There’s an old saying that goes something like this: “To establish just how much time you waste, get someone to follow you around all day and watch what you’re doing.”

Instead of taking such a drastic step, simply take a good hard look at your typical day. Add up all the “idle minutes” you find yourself with. Riding the bus, waiting for a slow lift, standing in line in the supermarket, zoning out during TV commercials (and watching a lot of TV in the first place!)... These are all time-killers, and they can really add up.

Take advantage of these hidden moments to squeeze in some French practice. Pull out your phone and study some French flashcards. Listen to a French song or read a page or paragraph of a French book.

Are you genuinely short on time some days? Then change your browser or operating system to French. That way you’ll get exposure to the language every time you use your computer.

  1. Develop a Cheat Sheet to Go into ‘Autopilot’ During Your First Conversation

Too many language learners delay the important step of actually speaking with natives. They think: “I won’t know what to say!”, “What if the other person asks me a question I don’t understand?” and “I’m too nervous”.

These feelings are all completely normal.

A cheat sheet will help you with all of them. Write down the phrases that you want to use during your conversation, and you’ll always have something to say. Make a list of “survival phrases” so you can ask the other person to repeat what they just said, or to tell them that you don’t understand. Having these phrases handy will automatically make you a lot less nervous.

I like to divide my cheat sheet into four sections:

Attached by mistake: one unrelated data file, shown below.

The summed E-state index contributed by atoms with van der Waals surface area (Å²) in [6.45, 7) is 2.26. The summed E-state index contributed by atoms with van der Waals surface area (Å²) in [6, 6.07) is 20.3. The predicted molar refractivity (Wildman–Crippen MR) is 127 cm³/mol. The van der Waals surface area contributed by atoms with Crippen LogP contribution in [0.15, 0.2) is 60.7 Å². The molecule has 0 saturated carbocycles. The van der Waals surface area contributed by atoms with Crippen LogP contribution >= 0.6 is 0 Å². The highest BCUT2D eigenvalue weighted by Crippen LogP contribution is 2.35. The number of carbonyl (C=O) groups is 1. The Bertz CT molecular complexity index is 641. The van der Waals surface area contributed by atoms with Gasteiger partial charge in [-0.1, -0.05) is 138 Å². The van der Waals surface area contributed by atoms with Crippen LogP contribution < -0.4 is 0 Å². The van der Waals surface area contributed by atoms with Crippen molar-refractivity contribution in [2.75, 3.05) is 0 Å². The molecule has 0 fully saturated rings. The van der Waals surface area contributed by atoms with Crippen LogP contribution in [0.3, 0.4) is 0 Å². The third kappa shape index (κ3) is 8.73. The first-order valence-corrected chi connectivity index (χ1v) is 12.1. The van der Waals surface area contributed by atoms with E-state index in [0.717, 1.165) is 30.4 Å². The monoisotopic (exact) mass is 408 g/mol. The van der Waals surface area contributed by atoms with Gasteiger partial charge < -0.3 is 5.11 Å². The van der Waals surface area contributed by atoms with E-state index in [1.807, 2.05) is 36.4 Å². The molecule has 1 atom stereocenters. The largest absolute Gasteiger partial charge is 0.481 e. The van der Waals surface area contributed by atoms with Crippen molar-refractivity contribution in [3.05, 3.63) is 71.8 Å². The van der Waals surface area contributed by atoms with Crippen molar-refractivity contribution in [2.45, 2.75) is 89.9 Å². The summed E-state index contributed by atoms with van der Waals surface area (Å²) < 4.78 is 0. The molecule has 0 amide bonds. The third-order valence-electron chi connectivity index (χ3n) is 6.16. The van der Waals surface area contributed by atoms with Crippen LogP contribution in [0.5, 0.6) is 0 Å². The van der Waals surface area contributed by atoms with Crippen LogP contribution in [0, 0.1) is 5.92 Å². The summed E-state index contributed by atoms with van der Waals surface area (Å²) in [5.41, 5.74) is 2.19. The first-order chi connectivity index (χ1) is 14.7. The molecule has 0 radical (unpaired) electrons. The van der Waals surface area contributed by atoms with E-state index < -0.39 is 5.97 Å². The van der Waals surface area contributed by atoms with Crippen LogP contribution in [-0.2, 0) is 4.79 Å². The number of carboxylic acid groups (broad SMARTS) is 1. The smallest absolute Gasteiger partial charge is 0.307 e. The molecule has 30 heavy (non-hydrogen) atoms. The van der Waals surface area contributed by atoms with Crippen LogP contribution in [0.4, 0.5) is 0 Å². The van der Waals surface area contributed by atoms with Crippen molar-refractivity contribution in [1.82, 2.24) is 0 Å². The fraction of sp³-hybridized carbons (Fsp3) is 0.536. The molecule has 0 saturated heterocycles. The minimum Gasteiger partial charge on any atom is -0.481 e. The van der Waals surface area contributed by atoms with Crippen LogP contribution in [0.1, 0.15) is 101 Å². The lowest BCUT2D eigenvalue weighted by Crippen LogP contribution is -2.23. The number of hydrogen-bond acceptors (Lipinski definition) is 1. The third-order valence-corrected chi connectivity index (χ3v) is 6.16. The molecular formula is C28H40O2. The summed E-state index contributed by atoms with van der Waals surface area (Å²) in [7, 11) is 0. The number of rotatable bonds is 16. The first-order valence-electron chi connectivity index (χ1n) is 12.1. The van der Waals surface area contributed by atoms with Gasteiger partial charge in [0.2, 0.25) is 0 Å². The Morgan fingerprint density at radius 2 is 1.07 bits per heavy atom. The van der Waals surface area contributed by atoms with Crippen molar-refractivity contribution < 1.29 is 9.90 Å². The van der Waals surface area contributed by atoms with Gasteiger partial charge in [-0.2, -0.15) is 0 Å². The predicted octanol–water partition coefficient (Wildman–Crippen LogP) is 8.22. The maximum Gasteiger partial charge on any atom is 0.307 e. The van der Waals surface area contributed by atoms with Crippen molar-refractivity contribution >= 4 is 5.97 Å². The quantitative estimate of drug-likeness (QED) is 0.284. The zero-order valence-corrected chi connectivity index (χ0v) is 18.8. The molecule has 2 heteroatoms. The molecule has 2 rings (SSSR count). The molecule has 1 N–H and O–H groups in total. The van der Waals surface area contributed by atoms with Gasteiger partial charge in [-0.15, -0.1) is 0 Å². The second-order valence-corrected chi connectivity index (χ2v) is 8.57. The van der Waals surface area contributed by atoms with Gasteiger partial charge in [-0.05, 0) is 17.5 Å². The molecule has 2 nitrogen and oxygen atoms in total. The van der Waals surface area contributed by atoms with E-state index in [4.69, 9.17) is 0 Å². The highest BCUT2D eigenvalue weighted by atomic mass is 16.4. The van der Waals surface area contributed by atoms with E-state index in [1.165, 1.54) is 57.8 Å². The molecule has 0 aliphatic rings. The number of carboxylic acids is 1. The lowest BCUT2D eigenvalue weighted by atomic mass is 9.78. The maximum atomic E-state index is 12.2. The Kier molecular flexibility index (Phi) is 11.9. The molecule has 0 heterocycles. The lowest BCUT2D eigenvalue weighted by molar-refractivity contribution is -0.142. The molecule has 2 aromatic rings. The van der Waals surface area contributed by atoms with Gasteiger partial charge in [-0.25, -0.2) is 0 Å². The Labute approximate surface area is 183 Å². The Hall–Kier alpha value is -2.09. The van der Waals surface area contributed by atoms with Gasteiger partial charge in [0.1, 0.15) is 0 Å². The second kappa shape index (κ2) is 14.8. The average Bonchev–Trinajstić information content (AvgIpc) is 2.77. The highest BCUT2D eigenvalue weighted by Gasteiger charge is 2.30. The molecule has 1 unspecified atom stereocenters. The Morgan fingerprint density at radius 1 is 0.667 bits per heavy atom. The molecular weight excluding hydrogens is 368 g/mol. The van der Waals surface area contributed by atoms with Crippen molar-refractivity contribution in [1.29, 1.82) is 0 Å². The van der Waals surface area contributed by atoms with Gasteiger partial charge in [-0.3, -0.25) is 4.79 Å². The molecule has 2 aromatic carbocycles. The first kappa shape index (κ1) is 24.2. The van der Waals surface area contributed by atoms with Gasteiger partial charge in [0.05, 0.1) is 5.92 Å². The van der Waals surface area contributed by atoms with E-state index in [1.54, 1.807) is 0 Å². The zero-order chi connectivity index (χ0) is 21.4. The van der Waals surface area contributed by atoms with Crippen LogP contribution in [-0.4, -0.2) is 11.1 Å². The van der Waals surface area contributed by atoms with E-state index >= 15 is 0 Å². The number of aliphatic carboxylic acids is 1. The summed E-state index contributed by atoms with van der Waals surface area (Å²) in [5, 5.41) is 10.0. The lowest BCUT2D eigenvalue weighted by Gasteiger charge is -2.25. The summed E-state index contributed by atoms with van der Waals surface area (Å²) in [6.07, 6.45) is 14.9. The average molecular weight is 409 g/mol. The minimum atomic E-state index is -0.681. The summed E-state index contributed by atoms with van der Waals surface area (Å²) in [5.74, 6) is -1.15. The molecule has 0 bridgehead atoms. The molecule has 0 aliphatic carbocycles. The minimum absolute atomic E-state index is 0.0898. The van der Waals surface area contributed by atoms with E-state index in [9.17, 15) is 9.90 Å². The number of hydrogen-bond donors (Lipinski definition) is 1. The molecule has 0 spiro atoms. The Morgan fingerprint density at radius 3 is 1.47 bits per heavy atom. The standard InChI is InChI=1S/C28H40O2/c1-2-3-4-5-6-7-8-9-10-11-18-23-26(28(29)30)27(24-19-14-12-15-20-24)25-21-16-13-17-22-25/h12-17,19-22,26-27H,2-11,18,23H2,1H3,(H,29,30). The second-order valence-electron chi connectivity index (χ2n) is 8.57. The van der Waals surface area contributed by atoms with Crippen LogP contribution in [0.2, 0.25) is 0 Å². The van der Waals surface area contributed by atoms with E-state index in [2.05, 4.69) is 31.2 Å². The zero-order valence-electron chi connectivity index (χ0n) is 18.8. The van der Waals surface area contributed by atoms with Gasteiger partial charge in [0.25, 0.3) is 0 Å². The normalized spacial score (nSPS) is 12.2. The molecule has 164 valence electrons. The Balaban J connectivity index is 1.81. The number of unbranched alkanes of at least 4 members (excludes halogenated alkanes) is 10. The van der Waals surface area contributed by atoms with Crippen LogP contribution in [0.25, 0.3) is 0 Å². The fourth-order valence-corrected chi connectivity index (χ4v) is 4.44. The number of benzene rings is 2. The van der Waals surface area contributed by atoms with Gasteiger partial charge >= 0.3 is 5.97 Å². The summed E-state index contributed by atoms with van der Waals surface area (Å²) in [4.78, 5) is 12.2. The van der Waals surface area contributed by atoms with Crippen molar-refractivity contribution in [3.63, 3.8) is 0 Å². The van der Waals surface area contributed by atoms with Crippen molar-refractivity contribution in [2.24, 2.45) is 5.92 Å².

• Essentials: “Hello”, “How are you?”, “I’m well, thank you”, “Goodbye”, as well as typical introductory questions like “Where do you work?”, “Where are you from?”, etc.
  • Survival phrases: I’m sorry, I don’t understand”, “Could you please repeat that?”, “Could you type that out?” etc.
  • Questions you plan to ask: “What do you do in your free time?”, “What’s your city like?”, etc.
  • Any material that you want to practise saying: for example, “me-specific” phrases like your hobbies, your job, or any upcoming plans you have.

Keep the cheat sheet handy during your conversation. Refer to it as often as you need to, and Voilà! You’ve just had your first real-life conversation with a native French speaker!

Here's an article about how you can create your own cheat sheet.

Want to Speak French - the Faster Way?

I hope you’ve found these French hacks helpful.

Language Hacking French takes you step-by-step through speaking French.

From the day you pick up the course, you’ll learn how to speak French in real life situations.

One happy learner through Language Hacking French wrote:

Prior to this, my French was nonexistent when it came to speaking. I wouldn't speak French to anyone. But this book has really given me the confidence to speak French with its useful hacks and the personal scripts that you develop throughout the book.

You can browse the full series here